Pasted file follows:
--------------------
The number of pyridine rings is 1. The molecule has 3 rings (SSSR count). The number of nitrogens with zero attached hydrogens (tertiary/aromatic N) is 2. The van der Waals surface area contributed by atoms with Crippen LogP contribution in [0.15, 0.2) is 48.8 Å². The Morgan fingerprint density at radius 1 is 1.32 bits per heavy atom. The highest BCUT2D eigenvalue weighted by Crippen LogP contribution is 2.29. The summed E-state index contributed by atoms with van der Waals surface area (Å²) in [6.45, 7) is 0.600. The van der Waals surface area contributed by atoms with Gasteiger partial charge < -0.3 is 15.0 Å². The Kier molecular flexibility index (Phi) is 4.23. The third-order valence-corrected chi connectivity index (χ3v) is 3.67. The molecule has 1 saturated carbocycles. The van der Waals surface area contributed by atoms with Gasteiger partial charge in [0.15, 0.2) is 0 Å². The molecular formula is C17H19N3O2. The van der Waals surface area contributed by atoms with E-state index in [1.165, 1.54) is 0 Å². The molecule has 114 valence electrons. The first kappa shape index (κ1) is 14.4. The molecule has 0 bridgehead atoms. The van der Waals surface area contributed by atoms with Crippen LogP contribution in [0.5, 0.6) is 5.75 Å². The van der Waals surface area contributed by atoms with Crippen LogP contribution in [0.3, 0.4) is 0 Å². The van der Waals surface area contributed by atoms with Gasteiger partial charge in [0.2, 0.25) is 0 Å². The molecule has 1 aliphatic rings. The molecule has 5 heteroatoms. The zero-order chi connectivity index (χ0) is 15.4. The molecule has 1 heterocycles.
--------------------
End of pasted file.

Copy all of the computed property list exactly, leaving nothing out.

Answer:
The number of pyridine rings is 1. The molecule has 3 rings (SSSR count). The number of nitrogens with zero attached hydrogens (tertiary/aromatic N) is 2. The van der Waals surface area contributed by atoms with Crippen LogP contribution in [0.15, 0.2) is 48.8 Å². The Morgan fingerprint density at radius 1 is 1.32 bits per heavy atom. The highest BCUT2D eigenvalue weighted by Crippen LogP contribution is 2.29. The summed E-state index contributed by atoms with van der Waals surface area (Å²) in [6.45, 7) is 0.600. The van der Waals surface area contributed by atoms with Gasteiger partial charge < -0.3 is 15.0 Å². The Kier molecular flexibility index (Phi) is 4.23. The third-order valence-corrected chi connectivity index (χ3v) is 3.67. The molecule has 1 saturated carbocycles. The van der Waals surface area contributed by atoms with Gasteiger partial charge in [0.15, 0.2) is 0 Å². The molecular formula is C17H19N3O2. The van der Waals surface area contributed by atoms with E-state index in [1.165, 1.54) is 0 Å². The molecule has 114 valence electrons. The first kappa shape index (κ1) is 14.4. The molecule has 0 bridgehead atoms. The van der Waals surface area contributed by atoms with Crippen LogP contribution in [0.5, 0.6) is 5.75 Å². The van der Waals surface area contributed by atoms with Crippen LogP contribution in [0.3, 0.4) is 0 Å². The van der Waals surface area contributed by atoms with Gasteiger partial charge in [0.2, 0.25) is 0 Å². The molecule has 1 aliphatic rings. The molecule has 5 heteroatoms. The zero-order chi connectivity index (χ0) is 15.4. The molecule has 1 heterocycles.